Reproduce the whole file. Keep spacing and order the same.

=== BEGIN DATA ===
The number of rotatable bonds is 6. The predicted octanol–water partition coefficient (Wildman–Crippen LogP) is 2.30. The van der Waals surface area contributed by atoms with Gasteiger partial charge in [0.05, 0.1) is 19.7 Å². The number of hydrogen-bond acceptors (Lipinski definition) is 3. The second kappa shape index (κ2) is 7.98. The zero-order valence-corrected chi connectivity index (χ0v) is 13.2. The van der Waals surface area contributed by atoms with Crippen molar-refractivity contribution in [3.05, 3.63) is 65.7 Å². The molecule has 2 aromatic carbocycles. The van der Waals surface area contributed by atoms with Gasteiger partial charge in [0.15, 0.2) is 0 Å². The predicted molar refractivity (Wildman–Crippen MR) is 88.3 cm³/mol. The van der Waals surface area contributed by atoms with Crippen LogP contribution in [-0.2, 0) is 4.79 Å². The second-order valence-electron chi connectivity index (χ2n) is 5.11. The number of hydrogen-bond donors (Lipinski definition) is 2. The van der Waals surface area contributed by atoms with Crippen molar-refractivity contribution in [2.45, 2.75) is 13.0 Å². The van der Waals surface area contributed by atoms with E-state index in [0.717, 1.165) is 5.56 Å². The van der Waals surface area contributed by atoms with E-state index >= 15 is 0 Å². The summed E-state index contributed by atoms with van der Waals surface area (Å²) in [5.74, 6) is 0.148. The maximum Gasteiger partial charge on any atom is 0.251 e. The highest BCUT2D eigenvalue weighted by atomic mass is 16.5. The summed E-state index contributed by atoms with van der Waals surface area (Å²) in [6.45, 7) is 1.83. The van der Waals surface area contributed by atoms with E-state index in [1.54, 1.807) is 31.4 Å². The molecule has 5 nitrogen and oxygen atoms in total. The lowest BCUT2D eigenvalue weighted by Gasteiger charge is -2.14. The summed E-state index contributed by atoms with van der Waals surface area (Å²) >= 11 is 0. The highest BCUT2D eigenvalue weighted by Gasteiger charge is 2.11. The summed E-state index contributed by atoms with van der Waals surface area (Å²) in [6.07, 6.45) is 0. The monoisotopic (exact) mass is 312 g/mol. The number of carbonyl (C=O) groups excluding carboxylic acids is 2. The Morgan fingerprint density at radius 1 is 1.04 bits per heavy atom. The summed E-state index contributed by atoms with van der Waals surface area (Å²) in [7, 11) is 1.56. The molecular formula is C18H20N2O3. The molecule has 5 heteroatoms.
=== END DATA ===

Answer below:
The number of rotatable bonds is 6. The predicted octanol–water partition coefficient (Wildman–Crippen LogP) is 2.30. The van der Waals surface area contributed by atoms with Gasteiger partial charge in [0.05, 0.1) is 19.7 Å². The number of hydrogen-bond acceptors (Lipinski definition) is 3. The second kappa shape index (κ2) is 7.98. The zero-order valence-corrected chi connectivity index (χ0v) is 13.2. The van der Waals surface area contributed by atoms with Crippen molar-refractivity contribution in [3.05, 3.63) is 65.7 Å². The molecule has 2 aromatic carbocycles. The van der Waals surface area contributed by atoms with Gasteiger partial charge in [0.15, 0.2) is 0 Å². The predicted molar refractivity (Wildman–Crippen MR) is 88.3 cm³/mol. The van der Waals surface area contributed by atoms with Crippen LogP contribution in [-0.2, 0) is 4.79 Å². The second-order valence-electron chi connectivity index (χ2n) is 5.11. The number of hydrogen-bond donors (Lipinski definition) is 2. The van der Waals surface area contributed by atoms with Crippen molar-refractivity contribution in [2.45, 2.75) is 13.0 Å². The van der Waals surface area contributed by atoms with E-state index in [0.717, 1.165) is 5.56 Å². The van der Waals surface area contributed by atoms with E-state index >= 15 is 0 Å². The summed E-state index contributed by atoms with van der Waals surface area (Å²) in [5.74, 6) is 0.148. The maximum Gasteiger partial charge on any atom is 0.251 e. The highest BCUT2D eigenvalue weighted by atomic mass is 16.5. The summed E-state index contributed by atoms with van der Waals surface area (Å²) in [6.45, 7) is 1.83. The van der Waals surface area contributed by atoms with E-state index in [1.54, 1.807) is 31.4 Å². The molecule has 5 nitrogen and oxygen atoms in total. The lowest BCUT2D eigenvalue weighted by Gasteiger charge is -2.14. The summed E-state index contributed by atoms with van der Waals surface area (Å²) >= 11 is 0. The highest BCUT2D eigenvalue weighted by Gasteiger charge is 2.11. The summed E-state index contributed by atoms with van der Waals surface area (Å²) in [6.07, 6.45) is 0. The monoisotopic (exact) mass is 312 g/mol. The number of carbonyl (C=O) groups excluding carboxylic acids is 2. The Morgan fingerprint density at radius 1 is 1.04 bits per heavy atom. The summed E-state index contributed by atoms with van der Waals surface area (Å²) in [7, 11) is 1.56. The molecular formula is C18H20N2O3. The molecule has 5 heteroatoms.